Assessing the development of balance function in children using stabilometry.

Department of Otolaryngology, Taipei Hospital, Department of Health, The Executive Yuan, Taipei, Taiwan.
International journal of pediatric otorhinolaryngology (Impact Factor: 0.85). 03/2009; 73(5):737-40. DOI: 10.1016/j.ijporl.2009.01.016
Source: PubMed

ABSTRACT This study assessed the development of balance function in children using platform stabilometry.
A total of 251 healthy children aged from 3 to 12 years were enrolled in this study. Each subject underwent stabilometry under four various conditions (A: firm surface with eyes open; B: firm surface with eyes closed; C: foam pad with eyes open; and D: foam pad with eyes closed). Another 23 healthy adults were also tested with the same protocol for comparison. Sway magnitudes such as sway velocity and circular area were calculated and compared.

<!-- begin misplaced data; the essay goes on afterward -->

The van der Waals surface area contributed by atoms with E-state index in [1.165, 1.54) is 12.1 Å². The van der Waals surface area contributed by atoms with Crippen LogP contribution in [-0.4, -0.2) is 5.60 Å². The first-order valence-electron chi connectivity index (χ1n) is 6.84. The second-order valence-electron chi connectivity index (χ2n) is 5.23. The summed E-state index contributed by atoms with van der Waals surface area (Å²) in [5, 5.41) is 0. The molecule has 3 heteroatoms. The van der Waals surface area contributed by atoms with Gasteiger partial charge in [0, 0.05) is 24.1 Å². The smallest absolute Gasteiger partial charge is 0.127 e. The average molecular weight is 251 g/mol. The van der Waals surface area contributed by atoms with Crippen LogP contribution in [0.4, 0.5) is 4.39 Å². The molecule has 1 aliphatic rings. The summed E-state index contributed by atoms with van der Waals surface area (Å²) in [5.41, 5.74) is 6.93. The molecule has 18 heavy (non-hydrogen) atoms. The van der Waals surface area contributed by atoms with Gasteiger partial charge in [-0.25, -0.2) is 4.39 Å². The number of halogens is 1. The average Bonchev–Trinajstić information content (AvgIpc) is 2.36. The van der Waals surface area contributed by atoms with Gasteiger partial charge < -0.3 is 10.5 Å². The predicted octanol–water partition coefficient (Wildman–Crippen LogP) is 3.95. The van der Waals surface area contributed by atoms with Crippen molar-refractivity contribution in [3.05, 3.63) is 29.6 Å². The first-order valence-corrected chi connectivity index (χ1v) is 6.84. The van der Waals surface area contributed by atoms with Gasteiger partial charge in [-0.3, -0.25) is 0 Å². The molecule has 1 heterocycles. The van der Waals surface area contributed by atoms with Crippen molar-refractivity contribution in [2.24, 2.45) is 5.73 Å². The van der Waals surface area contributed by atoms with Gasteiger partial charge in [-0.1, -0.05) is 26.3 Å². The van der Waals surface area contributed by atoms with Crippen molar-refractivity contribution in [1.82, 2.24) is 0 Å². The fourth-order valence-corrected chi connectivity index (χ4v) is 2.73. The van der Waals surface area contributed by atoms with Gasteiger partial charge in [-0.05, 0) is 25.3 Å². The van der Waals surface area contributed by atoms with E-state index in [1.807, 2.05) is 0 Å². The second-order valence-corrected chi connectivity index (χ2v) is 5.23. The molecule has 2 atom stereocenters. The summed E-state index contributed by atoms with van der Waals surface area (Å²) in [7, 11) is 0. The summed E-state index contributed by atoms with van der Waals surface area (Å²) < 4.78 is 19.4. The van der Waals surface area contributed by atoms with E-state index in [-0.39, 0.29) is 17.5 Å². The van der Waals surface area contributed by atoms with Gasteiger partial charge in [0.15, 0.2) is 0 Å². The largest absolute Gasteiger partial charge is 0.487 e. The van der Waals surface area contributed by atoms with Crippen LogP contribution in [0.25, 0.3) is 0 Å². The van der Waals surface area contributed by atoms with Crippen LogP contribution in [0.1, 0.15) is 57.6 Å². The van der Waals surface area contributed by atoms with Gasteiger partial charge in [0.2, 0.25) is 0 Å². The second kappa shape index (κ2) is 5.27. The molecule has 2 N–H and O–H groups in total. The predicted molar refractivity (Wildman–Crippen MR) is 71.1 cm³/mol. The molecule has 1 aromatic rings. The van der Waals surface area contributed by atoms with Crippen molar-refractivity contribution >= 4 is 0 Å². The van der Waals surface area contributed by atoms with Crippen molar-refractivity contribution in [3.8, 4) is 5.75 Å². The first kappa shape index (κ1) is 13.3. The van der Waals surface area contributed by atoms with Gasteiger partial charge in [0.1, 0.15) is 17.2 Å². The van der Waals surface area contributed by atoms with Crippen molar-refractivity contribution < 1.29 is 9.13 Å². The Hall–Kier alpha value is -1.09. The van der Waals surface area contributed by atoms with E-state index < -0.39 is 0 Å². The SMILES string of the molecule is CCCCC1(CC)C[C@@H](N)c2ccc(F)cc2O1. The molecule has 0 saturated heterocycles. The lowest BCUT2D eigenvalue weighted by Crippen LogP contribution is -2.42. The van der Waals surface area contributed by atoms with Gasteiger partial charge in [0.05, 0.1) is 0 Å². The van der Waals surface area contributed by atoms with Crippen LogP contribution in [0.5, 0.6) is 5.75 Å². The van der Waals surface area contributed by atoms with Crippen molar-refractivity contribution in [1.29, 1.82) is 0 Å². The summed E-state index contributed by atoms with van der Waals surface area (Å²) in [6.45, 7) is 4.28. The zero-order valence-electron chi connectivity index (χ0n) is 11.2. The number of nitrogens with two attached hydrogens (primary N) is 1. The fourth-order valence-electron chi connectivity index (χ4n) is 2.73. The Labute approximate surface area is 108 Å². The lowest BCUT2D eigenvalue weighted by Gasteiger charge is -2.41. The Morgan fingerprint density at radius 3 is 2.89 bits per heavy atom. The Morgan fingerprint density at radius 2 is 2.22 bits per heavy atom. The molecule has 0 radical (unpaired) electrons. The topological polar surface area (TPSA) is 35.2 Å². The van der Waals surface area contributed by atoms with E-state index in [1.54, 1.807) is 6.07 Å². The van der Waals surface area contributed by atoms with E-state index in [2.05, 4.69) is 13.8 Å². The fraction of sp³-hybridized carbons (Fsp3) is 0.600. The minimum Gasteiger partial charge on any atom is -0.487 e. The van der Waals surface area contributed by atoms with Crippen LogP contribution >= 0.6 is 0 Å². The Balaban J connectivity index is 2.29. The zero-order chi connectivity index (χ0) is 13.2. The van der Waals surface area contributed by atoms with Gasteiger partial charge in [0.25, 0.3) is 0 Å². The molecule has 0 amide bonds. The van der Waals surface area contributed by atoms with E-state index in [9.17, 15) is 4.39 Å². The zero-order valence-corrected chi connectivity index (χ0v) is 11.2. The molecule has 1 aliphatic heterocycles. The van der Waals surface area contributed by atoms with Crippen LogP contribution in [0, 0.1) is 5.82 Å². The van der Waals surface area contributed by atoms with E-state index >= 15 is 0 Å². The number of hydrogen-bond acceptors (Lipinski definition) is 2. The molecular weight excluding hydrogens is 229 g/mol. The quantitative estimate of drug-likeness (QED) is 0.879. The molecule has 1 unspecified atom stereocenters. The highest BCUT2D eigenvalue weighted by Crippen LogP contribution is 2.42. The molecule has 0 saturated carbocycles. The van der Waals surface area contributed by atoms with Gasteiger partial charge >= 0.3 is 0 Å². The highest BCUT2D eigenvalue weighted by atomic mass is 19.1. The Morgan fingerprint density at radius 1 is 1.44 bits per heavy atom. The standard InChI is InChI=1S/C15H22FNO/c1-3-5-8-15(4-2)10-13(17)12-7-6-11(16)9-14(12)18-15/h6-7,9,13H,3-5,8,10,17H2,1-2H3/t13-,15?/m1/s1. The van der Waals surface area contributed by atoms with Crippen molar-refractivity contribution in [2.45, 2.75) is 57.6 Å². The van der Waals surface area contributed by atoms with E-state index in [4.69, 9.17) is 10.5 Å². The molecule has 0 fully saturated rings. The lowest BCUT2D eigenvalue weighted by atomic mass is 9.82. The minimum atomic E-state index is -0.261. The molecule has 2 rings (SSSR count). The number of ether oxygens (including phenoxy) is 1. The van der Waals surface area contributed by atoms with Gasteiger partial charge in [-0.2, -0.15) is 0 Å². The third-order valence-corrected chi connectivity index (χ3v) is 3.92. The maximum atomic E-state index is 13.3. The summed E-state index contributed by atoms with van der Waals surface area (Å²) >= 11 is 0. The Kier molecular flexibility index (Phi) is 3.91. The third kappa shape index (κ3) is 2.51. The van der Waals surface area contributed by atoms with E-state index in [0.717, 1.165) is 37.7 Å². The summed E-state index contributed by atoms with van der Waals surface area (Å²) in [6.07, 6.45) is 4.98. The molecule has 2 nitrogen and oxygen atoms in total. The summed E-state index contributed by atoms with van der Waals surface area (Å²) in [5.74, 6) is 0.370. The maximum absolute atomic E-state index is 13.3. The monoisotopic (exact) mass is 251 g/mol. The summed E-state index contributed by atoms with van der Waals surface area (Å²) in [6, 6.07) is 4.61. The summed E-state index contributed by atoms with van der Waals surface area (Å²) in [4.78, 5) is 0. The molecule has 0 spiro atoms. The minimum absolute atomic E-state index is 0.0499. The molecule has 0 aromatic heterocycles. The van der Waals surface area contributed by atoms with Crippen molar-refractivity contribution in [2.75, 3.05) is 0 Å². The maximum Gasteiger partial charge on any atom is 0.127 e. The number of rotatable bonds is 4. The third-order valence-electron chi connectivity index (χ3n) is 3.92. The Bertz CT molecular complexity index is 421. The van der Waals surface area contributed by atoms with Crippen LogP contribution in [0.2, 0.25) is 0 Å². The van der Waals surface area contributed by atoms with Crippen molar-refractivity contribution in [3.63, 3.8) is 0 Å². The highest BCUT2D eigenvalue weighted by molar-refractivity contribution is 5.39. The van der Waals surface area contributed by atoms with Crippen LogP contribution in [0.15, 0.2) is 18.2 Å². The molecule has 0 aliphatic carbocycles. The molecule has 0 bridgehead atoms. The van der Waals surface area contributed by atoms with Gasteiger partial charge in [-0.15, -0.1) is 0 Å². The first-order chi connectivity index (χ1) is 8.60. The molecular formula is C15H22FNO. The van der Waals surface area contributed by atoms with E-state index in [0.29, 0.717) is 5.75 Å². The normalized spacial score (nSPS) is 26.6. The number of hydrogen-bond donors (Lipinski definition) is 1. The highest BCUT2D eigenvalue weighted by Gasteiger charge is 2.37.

Since the age was positively correlated with body height and body weight, age factor was used to correlate with the sway magnitude. The sway velocity under conditions A through D reached adult level when the child grew up to 7, 7, 8 and 12 years, respectively. In contrast, the circular area under conditions A through D reached adult level when the child was at the age of 5, 6, 8 and 7 years, respectively. Thus, balance function can be up to adult levels by age 12 years.
Compared to adults, higher sway velocity and larger circular area in children indicate incomplete development of vestibular and central nervous systems integration. Our results suggest that age factor serves the most reliable index to estimate the functional development of balance system, and a child at the age of 12 years is supposed to reach balance level of an adult.

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